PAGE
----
Moving to Spain? Here are 8 tips to speak like a native

Learning a language is really difficult; I lived in Brazil for four years and can say that in all honesty, the first year there was the most challenging period in my life.

I used to be super independent, but for the first time ever, I was completely reliant on my Brazilian husband to do everything for me.

That is, until I learned Portuguese.

So this week, Joe Meringolo is back with Part Three of the 3-part series on Spanish culture, and in this post, he shares some quick tips for speaking Spanish like a native.

Written by guest blogger Joe Meringolo

If you're moving to Spain and want to break from beginner Spanish, there are many fun ways to learn the language quicker.

"How" you learn is just as important as “what” you’re learning.

And although high school Spanish gave me a base of the language, I soon realized that I actually spoke little to no Spanish when I first arrived in Spain.

But while teaching English and completing a graduate program in Spain over a 4-year period, I learned many important lessons and developed some fun strategies that will hopefully serve you, too.

Speak informally

Unless you’re speaking with the police (hopefully not!) or the Prime Minister, you’ll be better off using the informal “tú” (you - informal) or “vosotros/vosotras” (you all - informal).

In some cases, you can start with “usted” and allow the other person to say “tú,” but using usted or ustedes can sound very formal to Spaniards.

My landlady once told me that when you speak formally, as a younger person communicating to an older person, you could be insinuating, “I’m young; you’re old.”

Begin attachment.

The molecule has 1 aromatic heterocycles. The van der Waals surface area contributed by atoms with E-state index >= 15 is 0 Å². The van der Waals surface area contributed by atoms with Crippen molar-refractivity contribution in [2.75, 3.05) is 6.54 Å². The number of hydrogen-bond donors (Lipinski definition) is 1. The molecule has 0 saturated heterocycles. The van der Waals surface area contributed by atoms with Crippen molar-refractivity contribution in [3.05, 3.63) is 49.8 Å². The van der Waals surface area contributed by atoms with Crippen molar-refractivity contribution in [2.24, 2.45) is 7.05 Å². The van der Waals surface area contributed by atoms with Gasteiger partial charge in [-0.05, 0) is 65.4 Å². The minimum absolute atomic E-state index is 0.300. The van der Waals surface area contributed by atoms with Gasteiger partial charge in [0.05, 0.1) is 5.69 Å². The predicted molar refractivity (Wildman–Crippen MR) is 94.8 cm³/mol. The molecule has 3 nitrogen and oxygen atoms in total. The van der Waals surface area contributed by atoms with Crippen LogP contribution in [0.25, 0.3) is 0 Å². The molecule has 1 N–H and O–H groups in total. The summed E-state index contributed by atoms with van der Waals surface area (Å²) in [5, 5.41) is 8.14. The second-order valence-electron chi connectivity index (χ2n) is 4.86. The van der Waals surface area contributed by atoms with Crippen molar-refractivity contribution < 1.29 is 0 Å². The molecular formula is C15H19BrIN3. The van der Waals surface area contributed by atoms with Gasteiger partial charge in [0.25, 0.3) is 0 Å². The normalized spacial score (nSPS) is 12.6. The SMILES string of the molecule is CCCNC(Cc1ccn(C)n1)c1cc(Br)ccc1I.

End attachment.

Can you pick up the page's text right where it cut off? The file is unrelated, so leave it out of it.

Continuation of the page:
As Americans, we think of Mister and Misses as signs of respect, whereas in Spain, it might come across like you’re giving them a sense of authority or power.

Watch your use of pronouns

For the beginners out there, you won’t have to use the pronouns (yo, tú, etc.) before the verbs often.

For native speakers, it sounds like you’re calling attention to the subject.

Unless you’re using the pronoun to clarify, you don’t need to use it.

For example, saying, “Ella es lista,” literally translates to, “She is smart,” but to native speakers, using the pronoun could be interpreted to mean, “Oh, she thinks she’s smart,” or “Yeah, she is really smart.”

Context is key, but know that pronouns add more emphasis on the person.

“Pago yo

When you hear someone use a pronoun (yo, tú, etc.) at the end, you should note that the person is insisting.

So if someone insists on paying the bill, for example, they might say, “Pago yo.”

Grabbings drinks (i.e. “tomar algo”)

This phrase can mean “to grab something”: a coffee, a beer, some food, etc.